The Aeon of StrifeEdit
The Shelak were the tribe closest to the xel'naga and even when the xel'naga left Aiur, the Shelak continued to venerate them. Other tribes blamed them for excessive prying into the affairs of the xel'naga (in effect, driving the xel'naga away by annoying them excessively) and still other tribes attacked them because they hated the thought of any other tribe still venerating the xel'naga.
As the Aeon of Strife wore on, the Shelak attracted a disproportionate number of attacks, causing their numbers to dwindle. They carried several valuable xel'naga relics with them, but could not understand them, as the relics could not be accessed through psionics. The primary activity of the Shelak Tribe was warfare, protecting the relics from other protoss tribes.
The mystic Savassan, later known as Khas, came from this tribe. He left the tribe because he felt he could better understand the relics if he studied them rather than guarded them. He returned with the secrets of the lost protoss psionic link, ending the Aeon of Strife.
The New OrderEdit
Upon the re-organization of protoss society into a caste system, the Shelak were appointed by the other Judicators to study and protect the khaydarin crystals. In addition, the Shelak, intrigued by the legacy of the xel'naga, continuously studied their ancient texts. Although the Judicators banned all xel'naga teachings, the Shelak were granted an exception to this rule, the Judicators hoping that the Shelak could unravel the mysteries of the xel'naga and thus expand their knowledge through the Khala.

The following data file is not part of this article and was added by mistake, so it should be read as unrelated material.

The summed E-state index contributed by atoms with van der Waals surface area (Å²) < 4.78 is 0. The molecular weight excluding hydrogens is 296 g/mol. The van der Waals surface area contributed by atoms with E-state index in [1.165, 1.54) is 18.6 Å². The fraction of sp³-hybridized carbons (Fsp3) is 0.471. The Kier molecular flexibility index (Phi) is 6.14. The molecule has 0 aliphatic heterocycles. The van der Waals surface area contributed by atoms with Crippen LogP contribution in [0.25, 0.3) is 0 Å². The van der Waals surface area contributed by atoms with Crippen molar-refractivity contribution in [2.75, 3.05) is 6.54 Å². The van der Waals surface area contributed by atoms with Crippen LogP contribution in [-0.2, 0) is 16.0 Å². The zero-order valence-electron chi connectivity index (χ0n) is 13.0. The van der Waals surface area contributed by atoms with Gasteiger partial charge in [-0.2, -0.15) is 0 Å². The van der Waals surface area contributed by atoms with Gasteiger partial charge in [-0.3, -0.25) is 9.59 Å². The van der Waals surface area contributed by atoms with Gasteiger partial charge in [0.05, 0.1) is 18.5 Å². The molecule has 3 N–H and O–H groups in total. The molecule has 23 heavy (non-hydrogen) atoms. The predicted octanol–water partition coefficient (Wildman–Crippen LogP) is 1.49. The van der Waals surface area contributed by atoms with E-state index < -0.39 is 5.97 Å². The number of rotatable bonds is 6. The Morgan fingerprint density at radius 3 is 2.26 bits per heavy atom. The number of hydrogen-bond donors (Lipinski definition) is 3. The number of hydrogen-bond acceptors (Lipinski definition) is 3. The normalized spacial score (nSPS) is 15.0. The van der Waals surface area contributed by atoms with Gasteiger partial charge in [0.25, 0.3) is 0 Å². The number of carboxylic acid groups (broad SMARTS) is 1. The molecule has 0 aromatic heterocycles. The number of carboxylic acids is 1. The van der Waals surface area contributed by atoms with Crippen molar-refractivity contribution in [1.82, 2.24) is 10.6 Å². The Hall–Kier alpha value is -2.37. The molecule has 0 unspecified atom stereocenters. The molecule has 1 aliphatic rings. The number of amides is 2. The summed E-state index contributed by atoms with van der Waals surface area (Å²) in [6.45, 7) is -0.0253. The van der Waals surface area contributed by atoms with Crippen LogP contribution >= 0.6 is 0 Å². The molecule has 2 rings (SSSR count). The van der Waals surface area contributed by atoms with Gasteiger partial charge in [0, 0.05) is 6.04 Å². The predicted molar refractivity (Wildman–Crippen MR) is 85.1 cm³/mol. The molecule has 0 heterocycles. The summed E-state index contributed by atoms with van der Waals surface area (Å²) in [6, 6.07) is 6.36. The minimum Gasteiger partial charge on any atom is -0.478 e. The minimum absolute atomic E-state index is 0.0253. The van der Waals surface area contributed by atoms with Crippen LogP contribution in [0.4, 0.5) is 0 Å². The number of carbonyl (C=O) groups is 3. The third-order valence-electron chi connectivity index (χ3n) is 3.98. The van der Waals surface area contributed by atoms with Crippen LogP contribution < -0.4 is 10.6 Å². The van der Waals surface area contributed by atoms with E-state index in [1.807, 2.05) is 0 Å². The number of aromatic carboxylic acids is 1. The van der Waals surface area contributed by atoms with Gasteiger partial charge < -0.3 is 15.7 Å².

Following the Brood War, protoss from all groups became guardians of the xel'naga temple of Shakuras, but most of the guardians were members of the Shelak Tribe. The tribe is amongst those represented in the Hierarchy by Zekrath.
Aeon of StrifeEdit
The word "Shelak" may be derived from Sheliak, a star in the Lyra constellation. The insignia of the Shelak tribe resembles a lyre, as well as the Lyra constellation when seen from the southern hemisphere.
- ↑ 1.0 1.1 1.2 Underwood, Peter, Bill Roper, Chris Metzen and Jeffrey Vaughn. StarCraft (Manual). Irvine, Calif.: Blizzard Entertainment, 1998.
- ↑ 2.0 2.1 Golden, Christie (May 22, 2007). StarCraft: The Dark Templar Saga #1: Firstborn. Simon & Schuster (Pocket Star). ISBN 978-0-7434-7125-1.
- ↑ Golden, Christie (June 30, 2009). StarCraft: The Dark Templar Saga #3: Twilight. Simon & Schuster (Pocket Star). ISBN 978-0-7434-7129-9.